My priorities in life continue to evolve, subtly shuffling now as I progress along my path. My views on the pursuit of personal happiness remain unchanged, but have taken on greater clarity wherein they fit into the larger whole of family, community and society in general. Finding the courage to question everything arose from my emerging ability to detach my personal identity from my beliefs, instilled by religion, family and my own limited social group from within Mormonism. Realizing that I exist outside the beliefs and culture of Mormonism freed me to explore who I really was. Loving myself as I am honors myself beyond the benefit of following any doctrine, or the hollow promises of “what is to come”. Loving myself now, gives me the freedom to be myself, to question, grow, and evolve. I put no external hope or meaning on being authentically me. I simply have learned to value the moment. I no longer live under the pall of regret or with the forward gaze of what is to come. I simply live in the moment, and have discovered this is the secret of happiness, true freedom.

Understanding myself, accepting and loving myself, and allowing myself to continue being me, has laid the groundwork for my evolving ideas of how my philosophy and myself, for that matter, fit into the larger scale of family and society. As a child, my family traveled quite a bit by plane. I remember watching the stewardess go through the familiar routine of emergency procedure instruction. Her spiel included the harsh instruction to parents to secure their own oxygen mask before seeking to aid their children with securing their oxygen masks. I found the instruction curious as an 8 year old child, and felt somewhat betrayed by the glossy stewardess. It wasn’t until I was a few years older, that I fully understood the wisdom behind the instruction. In order to benefit anyone else, we first need to make sure that we are ok. Before we can be a strength, or any true value to another person, we need to proactively take responsibility for our own well-being. In other words, our greatest benevolence is to ourselves. Only then, are we any value to another.

A popular belief, and one that has been loudly expressed to me, is that “when one loses religion, one loses the ability or desire to do good in the world”. I have found the opposite to be true. As I have exited the culture of Mormonism, I have done a lot of introspection as well as objective observation of the world around me. I came to know myself outside the definitions provided by a strict Mormon upbringing. I have learned to honor myself. Once afraid of never knowing community or family again, I’ve found myself surrounded by the best friends of my life. I’ve found a community of like-minded, loving, thinking, questioning, adventurous, and authentic friends. My family has reformed. My children are individual thinkers, each unique and colorful! They bow to no one. They conform to no one. They are finding their own paths in understanding, accepting, and allowing themselves to be: to be whomever they are, right now. I could not be more proud. I offer my children the greatest gift I have to offer: unconditional love and acceptance of who they are. I have found peace in letting go of my parent’s and sibling’s reactive emotion and behavior to my choices. I have learned to let go of things that do not work for me and hold onto all that honors me, such as authentic, loving and open friends. Honoring myself has attracted a wealth of healthy relationships into my life. The only thing that changed was me, and I’ve never been happier.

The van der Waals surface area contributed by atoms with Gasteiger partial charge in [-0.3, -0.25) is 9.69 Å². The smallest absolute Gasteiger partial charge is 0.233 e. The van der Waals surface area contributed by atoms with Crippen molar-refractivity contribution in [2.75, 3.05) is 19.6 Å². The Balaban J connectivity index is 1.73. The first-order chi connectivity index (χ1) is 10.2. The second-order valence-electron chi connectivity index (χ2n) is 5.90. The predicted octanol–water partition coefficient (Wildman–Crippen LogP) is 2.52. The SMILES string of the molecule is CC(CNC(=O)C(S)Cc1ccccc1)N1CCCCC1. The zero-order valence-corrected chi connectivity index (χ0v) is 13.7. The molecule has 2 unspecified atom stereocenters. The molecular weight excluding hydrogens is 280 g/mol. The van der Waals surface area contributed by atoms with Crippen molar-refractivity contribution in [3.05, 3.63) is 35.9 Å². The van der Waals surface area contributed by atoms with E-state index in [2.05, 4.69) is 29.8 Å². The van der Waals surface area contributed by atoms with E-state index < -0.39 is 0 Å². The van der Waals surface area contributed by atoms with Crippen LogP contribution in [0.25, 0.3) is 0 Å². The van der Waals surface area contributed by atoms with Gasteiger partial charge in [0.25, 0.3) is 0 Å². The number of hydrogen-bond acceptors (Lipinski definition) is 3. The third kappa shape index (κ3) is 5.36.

One lesson from my days as a Mormon that continues to ring true: Do what is right, and everything WILL work out. Not in some imaginary far off place in the future, though, right here. Right now.

So, I offer the world my authenticity and personal responsibility for happiness. I do not seek it in religion or in the store. I do not seek it in family, work, or any substance. I have found it within myself. I have found it in the moment. Imagine a world where everyone did this. Imagine how that would look and feel. No entitlement. No blaming. No judgement. It would be a very good foundation to build a new society. I offer my enlightenment, and the light that is carried forward as I connect with other enlightened people. I offer letting go. I offer healing. I offer love.

Life's journey continues to unfold before me, and I continue to be amazed at the wisdom that flows my way as I open my mind and heart. My latest endeavor involves coming to know myself better and come to terms with lingering trauma and pain from my past.

For the past 6 months, I've gained much from studying Buddhist philosophy and meditation. I've learned to quiet my mind and be more present in the moment. I've gained deeper understanding of compassion, especially compassion for myself.

I am beginning to see that leaving the LDS church was just the beginning of an incredible journey. 3 years ago, I was so caught up in the ecstasy of leaving the confines of the church, that I scarcely glimpsed what potential lay ahead for me.

I no longer live with a destination in mind. My view of life has changed. I live to evolve, to change, to grow. As my mind and heart continue to open, teachers, lessons, and wisdom pour in. Although difficulty and pain are a natural part of life, I celebrate each day as my understanding increases. Life is good.
This website is a chronicle of my own journey out of Mormonism and sources of information which I have found helpful on my journey. For current events and other exceptional posts from the ex-Mormon world, check out my other website: